In my fantasy, a new branch of the Transportation Security Administration has taken over at U.S. airports. Instead of screening for terrorists, it screens for the kind of awful food that repels most people and makes dieters fat.
“Please empty your trucks of all huge cookies over 3 inches in diameter. All of them,” the stern TSA agent says when the restaurant supply truck arrives. “Fast food, too. I’m sorry, but there is no Chick-fil-A allowed beyond the screening point.”
Alas, Delta Airlines is subject to no such screening in real life, so the food at its many Sky Clubs is a mixed bag. The menu has undergone some experimentation in the last year or so, and more healthy choices have been added. I can remember a time when it was pretty much cocktails, beer and wine, soda, salty snacks and cookies.
The most recent visit took me to the Sky Club on Concourse T of Atlanta’s Hartsfield-Jackson International Airport for an evening flight. The club had recently been renovated. One area had been renovated to look like a little cafe with a buffet.
There were several new choices to cheer:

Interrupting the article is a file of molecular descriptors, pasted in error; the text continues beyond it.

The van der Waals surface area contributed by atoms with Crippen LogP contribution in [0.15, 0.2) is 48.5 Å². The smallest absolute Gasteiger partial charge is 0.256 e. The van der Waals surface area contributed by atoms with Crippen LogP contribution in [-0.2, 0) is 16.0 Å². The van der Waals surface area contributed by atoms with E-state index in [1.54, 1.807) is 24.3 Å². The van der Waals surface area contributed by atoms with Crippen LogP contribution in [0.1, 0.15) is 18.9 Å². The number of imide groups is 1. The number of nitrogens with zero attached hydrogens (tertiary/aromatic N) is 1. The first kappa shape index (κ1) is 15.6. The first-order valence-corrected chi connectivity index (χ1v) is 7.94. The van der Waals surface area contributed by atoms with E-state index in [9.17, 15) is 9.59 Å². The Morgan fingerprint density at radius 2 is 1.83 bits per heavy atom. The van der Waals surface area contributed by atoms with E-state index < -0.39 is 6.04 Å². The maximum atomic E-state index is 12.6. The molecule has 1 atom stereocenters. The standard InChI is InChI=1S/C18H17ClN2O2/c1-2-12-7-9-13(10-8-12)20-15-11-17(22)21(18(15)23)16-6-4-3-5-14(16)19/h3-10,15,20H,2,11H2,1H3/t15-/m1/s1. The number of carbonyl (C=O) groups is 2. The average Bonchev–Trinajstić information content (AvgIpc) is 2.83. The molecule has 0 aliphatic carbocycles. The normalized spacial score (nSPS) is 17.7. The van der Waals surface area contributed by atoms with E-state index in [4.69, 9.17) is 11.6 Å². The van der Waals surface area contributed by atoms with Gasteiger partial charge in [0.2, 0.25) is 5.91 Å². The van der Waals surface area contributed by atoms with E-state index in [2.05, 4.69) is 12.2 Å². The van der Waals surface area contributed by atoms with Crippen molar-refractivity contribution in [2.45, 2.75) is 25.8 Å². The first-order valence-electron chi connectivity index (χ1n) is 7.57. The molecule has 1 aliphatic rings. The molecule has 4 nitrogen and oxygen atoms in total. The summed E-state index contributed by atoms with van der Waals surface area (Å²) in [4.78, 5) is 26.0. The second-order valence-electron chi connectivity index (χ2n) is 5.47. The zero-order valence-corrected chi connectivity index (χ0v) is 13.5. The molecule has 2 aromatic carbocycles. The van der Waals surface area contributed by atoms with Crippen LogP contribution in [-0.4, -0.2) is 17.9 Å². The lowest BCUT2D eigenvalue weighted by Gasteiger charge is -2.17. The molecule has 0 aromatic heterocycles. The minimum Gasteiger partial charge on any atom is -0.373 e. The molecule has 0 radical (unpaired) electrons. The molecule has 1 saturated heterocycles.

- Cucumber and mint water and unsweetened ice tea. So many people have given up any soda, so this is a great addition.
- Cauliflower florets, celery sticks, broccoli and baby carrots
- Lightly salted popcorn
- Oranges, apples, bananas
- A Texas caviar made of black-eyed peas and vegetables
Less helpful were:
- Soft cookies
- Those incredibly tempting salty snacks
- The pimento cheese
- The soups. Like most commercial soups, they are salty and set that salt craving binge in motion. One bowl and you’re binging the rest of the night.
- An antipasto salad that was all vegetables, though soaked in a ton of oil
At breakfast, there are now hard-cooked eggs (though strangely perfectly formed and kind of tasteless), better-tasting yogurt and a citrus salad besides the huge, bready and nutritionally vapid bagels.
Hat’s off to Delta for all the changes.